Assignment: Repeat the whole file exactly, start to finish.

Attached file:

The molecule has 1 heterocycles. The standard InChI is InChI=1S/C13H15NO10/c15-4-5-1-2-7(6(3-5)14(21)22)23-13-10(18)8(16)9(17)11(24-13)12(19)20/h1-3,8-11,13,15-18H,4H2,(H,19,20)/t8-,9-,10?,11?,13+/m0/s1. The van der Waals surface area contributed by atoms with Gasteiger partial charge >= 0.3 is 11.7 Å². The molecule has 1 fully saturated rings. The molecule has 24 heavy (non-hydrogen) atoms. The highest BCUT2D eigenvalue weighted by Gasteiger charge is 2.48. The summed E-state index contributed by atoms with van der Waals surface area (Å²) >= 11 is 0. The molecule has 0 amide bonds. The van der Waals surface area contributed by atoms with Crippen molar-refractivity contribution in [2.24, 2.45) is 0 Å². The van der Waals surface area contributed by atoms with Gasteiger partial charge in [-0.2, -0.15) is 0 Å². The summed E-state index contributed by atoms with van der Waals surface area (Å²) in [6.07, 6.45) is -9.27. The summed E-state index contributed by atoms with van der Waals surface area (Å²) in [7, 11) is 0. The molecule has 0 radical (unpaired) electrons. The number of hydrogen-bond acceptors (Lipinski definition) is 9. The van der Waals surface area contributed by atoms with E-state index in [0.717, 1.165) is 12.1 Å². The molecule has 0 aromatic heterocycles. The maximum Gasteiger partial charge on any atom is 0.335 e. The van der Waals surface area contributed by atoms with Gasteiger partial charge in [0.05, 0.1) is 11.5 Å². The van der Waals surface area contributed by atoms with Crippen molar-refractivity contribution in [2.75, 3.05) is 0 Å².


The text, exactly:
The molecule has 1 heterocycles. The standard InChI is InChI=1S/C13H15NO10/c15-4-5-1-2-7(6(3-5)14(21)22)23-13-10(18)8(16)9(17)11(24-13)12(19)20/h1-3,8-11,13,15-18H,4H2,(H,19,20)/t8-,9-,10?,11?,13+/m0/s1. The van der Waals surface area contributed by atoms with Gasteiger partial charge >= 0.3 is 11.7 Å². The molecule has 1 fully saturated rings. The molecule has 24 heavy (non-hydrogen) atoms. The highest BCUT2D eigenvalue weighted by Gasteiger charge is 2.48. The summed E-state index contributed by atoms with van der Waals surface area (Å²) >= 11 is 0. The molecule has 0 amide bonds. The van der Waals surface area contributed by atoms with Crippen molar-refractivity contribution in [2.24, 2.45) is 0 Å². The van der Waals surface area contributed by atoms with Gasteiger partial charge in [-0.2, -0.15) is 0 Å². The summed E-state index contributed by atoms with van der Waals surface area (Å²) in [6.07, 6.45) is -9.27. The summed E-state index contributed by atoms with van der Waals surface area (Å²) in [7, 11) is 0. The molecule has 0 radical (unpaired) electrons. The number of hydrogen-bond acceptors (Lipinski definition) is 9. The van der Waals surface area contributed by atoms with E-state index in [0.717, 1.165) is 12.1 Å². The molecule has 0 aromatic heterocycles. The maximum Gasteiger partial charge on any atom is 0.335 e. The van der Waals surface area contributed by atoms with Gasteiger partial charge in [0.05, 0.1) is 11.5 Å². The van der Waals surface area contributed by atoms with Crippen molar-refractivity contribution in [2.75, 3.05) is 0 Å².